Idioms are fun in every language. Some may sound nonsensical, but they often function as windows into a region’s history and culture. Inject humor into your next conversation with the list of idioms below, or check out even more expressions to use.
Der Apfel fällt nicht weit vom Stamm. = The apple doesn’t fall far from the stem.
Replace “stem” with “tree,” and this one will sound quite familiar to English speakers! German speakers use this idiom when comparing the similarities between a child and their parent.
Es regnet in Strömen. = It rains in streams.
No, it doesn’t rain cats and dogs in Germany when it rains heavily. Instead, it rains in streams which makes… a bit more sense, depending on who you’re talking to.
Es ist alles in Butter! = Everything is in butter.
Grease makes everything work smoothly. And for those that eat dairy, butter is a beautiful thing. This idiom can help you express that everything is great. Life is good.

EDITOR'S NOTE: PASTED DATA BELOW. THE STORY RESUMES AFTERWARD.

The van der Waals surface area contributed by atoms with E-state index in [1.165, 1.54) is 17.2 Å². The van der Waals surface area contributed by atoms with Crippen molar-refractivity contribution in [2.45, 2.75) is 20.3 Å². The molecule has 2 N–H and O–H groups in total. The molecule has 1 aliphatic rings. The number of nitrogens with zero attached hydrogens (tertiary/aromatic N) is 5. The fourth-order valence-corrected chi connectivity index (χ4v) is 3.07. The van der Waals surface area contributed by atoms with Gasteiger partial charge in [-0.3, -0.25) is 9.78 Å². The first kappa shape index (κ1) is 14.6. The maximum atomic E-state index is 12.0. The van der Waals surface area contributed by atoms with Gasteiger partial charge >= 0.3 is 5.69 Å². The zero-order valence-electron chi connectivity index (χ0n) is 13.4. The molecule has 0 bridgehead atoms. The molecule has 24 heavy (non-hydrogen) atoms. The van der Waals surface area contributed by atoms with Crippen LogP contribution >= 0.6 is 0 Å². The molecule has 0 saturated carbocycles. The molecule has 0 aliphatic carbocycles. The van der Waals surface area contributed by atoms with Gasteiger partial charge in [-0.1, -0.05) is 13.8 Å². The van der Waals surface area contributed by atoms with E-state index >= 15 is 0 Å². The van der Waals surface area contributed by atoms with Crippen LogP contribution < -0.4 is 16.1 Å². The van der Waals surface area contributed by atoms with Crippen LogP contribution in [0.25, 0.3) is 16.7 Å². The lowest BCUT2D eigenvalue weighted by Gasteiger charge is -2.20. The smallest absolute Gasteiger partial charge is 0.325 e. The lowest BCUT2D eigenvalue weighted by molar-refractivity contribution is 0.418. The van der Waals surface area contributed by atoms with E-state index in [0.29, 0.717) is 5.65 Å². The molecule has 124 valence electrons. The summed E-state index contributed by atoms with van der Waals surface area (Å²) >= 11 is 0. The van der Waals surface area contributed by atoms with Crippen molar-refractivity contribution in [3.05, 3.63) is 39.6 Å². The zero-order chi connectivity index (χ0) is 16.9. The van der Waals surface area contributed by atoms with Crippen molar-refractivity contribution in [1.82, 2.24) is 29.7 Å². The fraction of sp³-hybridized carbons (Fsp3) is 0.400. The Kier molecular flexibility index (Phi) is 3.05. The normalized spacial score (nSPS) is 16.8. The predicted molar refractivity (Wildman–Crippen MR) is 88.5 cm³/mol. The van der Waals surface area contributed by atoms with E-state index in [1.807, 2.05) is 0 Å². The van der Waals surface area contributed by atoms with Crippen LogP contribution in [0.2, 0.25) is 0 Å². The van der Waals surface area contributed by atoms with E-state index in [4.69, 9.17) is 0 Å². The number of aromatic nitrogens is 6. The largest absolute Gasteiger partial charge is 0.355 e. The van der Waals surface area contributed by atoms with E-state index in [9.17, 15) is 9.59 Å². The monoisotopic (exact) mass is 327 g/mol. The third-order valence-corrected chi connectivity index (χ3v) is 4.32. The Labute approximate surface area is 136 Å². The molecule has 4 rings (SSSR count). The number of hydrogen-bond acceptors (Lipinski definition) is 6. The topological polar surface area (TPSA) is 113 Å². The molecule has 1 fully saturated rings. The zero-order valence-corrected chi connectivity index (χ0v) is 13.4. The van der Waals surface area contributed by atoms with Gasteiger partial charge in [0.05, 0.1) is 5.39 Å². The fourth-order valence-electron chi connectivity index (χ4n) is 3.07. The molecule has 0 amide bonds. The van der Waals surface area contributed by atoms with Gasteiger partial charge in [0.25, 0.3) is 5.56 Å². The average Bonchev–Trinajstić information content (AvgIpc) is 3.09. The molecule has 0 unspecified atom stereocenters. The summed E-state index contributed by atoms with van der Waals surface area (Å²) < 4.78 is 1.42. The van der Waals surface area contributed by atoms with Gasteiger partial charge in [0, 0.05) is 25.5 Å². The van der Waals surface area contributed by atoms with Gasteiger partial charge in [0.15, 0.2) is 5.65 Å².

Ich habe zwei linke Hände. = I have two left hands.
When you’re feeling less than talented at what you’re doing, it would be appropriate to say that you have two left hands. You can also use this to describe a general clumsiness.
Seine Zunge im Zaum halten = Keeping one’s tongue in the bridle.
If you need to hold back words or avoid answering in a spiteful way, then bite your tongue and remember this German saying.
Da wird ja der Hund in der Pfanne verrückt! = The dog in the pan gets crazy!
If you see something totally out of the ordinary or hard to comprehend, this would be the expression to use in German.
Ich stehe auf dem Schlauch = I am standing on the hose.
If you hear someone say this expression, get ready to offer help. The speaker does not know what to do or how to solve the problem at hand.
Learn German phrases for every conversation
You don’t have to know much German to feel comfortable striking up a conversation! With the list of German phrases above, you can feel confident when meeting acquaintances for the first time, ordering food, and making people laugh with a cheeky idiom.
If you want to take your German to the next level, Rosetta Stone has everything you need. From bite-sized lessons to immediate pronunciation feedback, you’ll learn every word naturally and immersively. No vocabulary lists or flashcards required.
Ready to jump in? Start your first lesson today at www.rosettastone.com.